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Rotary Phase Converter Vs. VFD: Which Do You Need?

What’s the best way to power three-phase equipment in your workshop? VFDs and rotary phase converters are two key options, each with its own strengths and limitations. 

VFDs are an efficient way to power individual machines, while rotary phase converters are ideal for powering multiple pieces of equipment. The right answer for you depends on several considerations. So let’s take a closer look at these choices, their advantages and disadvantages, and explore situations when one or the other makes more sense.

Variable Frequency Drive (VFD)

The function of a variable frequency drive is implied in the name. It drives a motor and adjusts its speed by varying the frequency and voltage of the supplied power.

You’ll see this equipment referred to in many different ways, including variable speed drive, AC drive, and adjustable-frequency drive.

It involves an inverter that uses solid-state electronics to output three-phase power from a single-phase input. A VFD also can ramp the power up or down during startup or shutdown.

As you can imagine, VFDs are well suited for equipment that may have varying power requirements, including CNC machines, HVAC systems, and a variety of woodworking equipment.


A VFD is precisely matched to the machine it’s powering. As the needs of an application change, a VFD has the unique ability to adjust the motor speed accordingly. This approach offers key advantages, including:

  • Energy savings are created by the ability to reduce the electrical load and slow the motor when appropriate.
  • Quiet operation, with no moving parts performing the single-phase to three-phase conversion.
  • Extends the life of the machine the VFD powers by varying electric motor speeds to reduce mechanical stress.  
  • Low cost per unit, with many 1 HP models starting at just a couple hundred dollars.


Depending on your perspective, the precision of a VFD can also create disadvantages, including:

  • You can only power one piece of equipment, and that machine must be three-phase. So while the per-unit cost of a VFD is relatively low, that advantage disappears the more gear you need to power.
  • You’re often limited to 3 HP on many VFD product lines, so if you need to power more robust equipment, you may have to find another way. 
  • The installation is complex. A VFD must be precisely matched in terms of power and wired directly to the motor.

Rotary Phase Converter

A rotary phase converter uses a motor to convert your single-phase supply to a three-phase output. A rotary idler/inverter (or induction motor) generates the second and third phases, helping power a wide variety of machines and industrial equipment like lathes, cnc machines, and more.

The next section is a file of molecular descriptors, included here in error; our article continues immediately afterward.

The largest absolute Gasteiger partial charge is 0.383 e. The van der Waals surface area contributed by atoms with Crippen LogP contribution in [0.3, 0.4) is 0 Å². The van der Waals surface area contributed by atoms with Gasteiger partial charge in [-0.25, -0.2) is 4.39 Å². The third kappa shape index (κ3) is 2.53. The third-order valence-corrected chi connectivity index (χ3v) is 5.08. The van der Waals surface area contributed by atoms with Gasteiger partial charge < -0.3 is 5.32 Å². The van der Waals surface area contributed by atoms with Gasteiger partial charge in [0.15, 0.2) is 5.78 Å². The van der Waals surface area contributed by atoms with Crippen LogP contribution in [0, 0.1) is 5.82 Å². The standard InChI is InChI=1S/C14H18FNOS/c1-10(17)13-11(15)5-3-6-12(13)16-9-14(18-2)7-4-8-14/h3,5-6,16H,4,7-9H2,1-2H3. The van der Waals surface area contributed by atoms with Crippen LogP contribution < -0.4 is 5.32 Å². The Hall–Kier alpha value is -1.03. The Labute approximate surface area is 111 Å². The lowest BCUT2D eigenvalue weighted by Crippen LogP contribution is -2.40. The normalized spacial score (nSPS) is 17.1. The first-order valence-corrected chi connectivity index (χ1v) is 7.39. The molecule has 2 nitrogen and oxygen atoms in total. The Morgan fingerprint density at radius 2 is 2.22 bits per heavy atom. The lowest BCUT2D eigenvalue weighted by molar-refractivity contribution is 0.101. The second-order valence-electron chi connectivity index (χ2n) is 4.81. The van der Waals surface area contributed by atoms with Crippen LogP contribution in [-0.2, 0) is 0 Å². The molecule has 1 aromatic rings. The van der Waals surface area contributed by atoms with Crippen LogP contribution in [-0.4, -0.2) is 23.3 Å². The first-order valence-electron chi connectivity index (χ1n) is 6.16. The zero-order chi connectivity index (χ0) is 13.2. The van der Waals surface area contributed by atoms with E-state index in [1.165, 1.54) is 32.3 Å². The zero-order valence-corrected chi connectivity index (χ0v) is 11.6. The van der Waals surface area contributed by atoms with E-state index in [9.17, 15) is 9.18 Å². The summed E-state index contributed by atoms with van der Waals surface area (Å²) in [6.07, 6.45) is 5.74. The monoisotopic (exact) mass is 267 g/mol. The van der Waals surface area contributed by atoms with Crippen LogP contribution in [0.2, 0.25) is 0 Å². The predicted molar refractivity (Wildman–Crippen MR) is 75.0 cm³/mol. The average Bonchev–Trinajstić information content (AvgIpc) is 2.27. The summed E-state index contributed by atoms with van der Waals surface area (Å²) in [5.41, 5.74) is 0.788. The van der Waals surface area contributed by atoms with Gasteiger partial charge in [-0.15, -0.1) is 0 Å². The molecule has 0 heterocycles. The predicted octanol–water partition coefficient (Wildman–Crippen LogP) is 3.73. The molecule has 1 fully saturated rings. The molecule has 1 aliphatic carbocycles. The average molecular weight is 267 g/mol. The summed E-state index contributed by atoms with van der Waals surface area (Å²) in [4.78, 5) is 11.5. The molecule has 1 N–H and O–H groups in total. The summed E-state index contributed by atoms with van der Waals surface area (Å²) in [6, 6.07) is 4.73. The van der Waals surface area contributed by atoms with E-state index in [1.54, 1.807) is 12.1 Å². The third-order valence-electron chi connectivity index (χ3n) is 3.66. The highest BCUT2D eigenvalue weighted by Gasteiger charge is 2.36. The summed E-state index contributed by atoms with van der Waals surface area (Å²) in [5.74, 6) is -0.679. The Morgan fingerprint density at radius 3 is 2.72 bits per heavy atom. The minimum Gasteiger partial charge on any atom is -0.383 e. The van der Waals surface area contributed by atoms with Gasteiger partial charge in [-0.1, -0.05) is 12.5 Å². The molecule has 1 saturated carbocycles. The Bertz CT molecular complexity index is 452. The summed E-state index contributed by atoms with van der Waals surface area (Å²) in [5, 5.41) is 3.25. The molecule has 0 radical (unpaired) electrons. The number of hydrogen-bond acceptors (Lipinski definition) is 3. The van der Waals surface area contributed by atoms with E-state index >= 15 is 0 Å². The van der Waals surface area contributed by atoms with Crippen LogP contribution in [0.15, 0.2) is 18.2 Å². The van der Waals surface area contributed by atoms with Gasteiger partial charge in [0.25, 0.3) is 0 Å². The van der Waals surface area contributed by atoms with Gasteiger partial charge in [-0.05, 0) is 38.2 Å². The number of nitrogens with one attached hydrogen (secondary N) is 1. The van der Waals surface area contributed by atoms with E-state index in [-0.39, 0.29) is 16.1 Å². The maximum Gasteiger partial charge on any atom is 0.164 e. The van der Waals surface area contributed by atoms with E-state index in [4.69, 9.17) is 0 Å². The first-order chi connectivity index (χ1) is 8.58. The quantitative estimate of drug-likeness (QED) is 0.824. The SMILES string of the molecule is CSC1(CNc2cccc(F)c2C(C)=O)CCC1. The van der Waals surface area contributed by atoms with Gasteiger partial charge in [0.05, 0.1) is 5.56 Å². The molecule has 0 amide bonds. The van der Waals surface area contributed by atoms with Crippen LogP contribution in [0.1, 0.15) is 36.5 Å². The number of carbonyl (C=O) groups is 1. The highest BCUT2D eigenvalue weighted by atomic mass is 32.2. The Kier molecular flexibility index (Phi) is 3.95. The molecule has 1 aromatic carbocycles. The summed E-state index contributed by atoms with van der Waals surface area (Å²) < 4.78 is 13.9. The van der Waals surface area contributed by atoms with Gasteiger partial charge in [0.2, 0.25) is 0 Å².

Rotary phase converters have a distinct advantage over static phase converters. Rotary and digital phase converters will run three-phase motors at their full power capacity while a static converter can only create three-phase power to start a machine. 

For more information, you can read a detailed explanation of the operation of how rotary phase converters work here.


The principal advantage of a rotary phase converter is the ability to power multiple pieces of equipment using one unit. Other advantages include:

  • Simpler installation. A rotary phase converter is a self-contained unit. You plug it into your power supply, and then you plug your machines into it. In most cases, it’s that easy!
  • The ability to power multiple devices, both three-phase and single-phase, simultaneously.
  • Greater cost-effectiveness the more machines you’re running with it.
  • The ability to operate higher HP or amp machines than a VFD can supply.


Compared to VFDs, rotary phase converters have a few disadvantages, including:

  • They’re noisier due to the internal moving parts.
  • They cost more per unit.
  • They’re less efficient, especially if they’re operating while the equipment they’re powering is turned off.

When is a VFD Preferred? 

VFDs are an excellent choice anytime controlling the speed of a motor is suitable for fine-tuning performance or maximizing the efficiency of the equipment. 

This strength makes VFDs popular in many industrial applications, including extruders, fans, pumps, and air compressors, and commercial/entertainment applications like roller coasters.

When is a Rotary Phase Converter Better? 

A rotary phase converter may be a better choice if you need to convert single-phase power to three-phase power for more than one device.

The cost of one rotary converter unit is typically higher than that of a VFD, but you may be able to power all the equipment in your shop with just one rotary phase converter.

For example, a rotary three-phase converter will do the job if you’re looking to power multiple machines in a workshop, plus peripherals like lights, relays, and other electronics. This is especially true if you don’t need precise control of the motor speeds on your equipment (i.e., you’ll run the three-phase motor at full speed, full time).

Some rotary phase converters, like the ones from American Rotary, use a soft start idler to decrease the current inrush before bringing your machine to a full load. This feature can help increase the longevity of the converter and help save on power bills

And the Winner Is…

Well, that depends on your specific needs. 

Have a single, lower-horsepower (1-3 HP) machine that would benefit from precise motor speed control? Choose a VFD. American Rotary offers a variety of VFD options here.

Have multiple single- and three-phase machines that are fine to run at continuous full speed? A rotary phase converter is your pick. And rest assured, American Rotary has you covered! Explore our full rotary phase converter product line.

We know there are a ton of nuances to this decision, so if you’d like help thinking it through, don’t hesitate to contact us.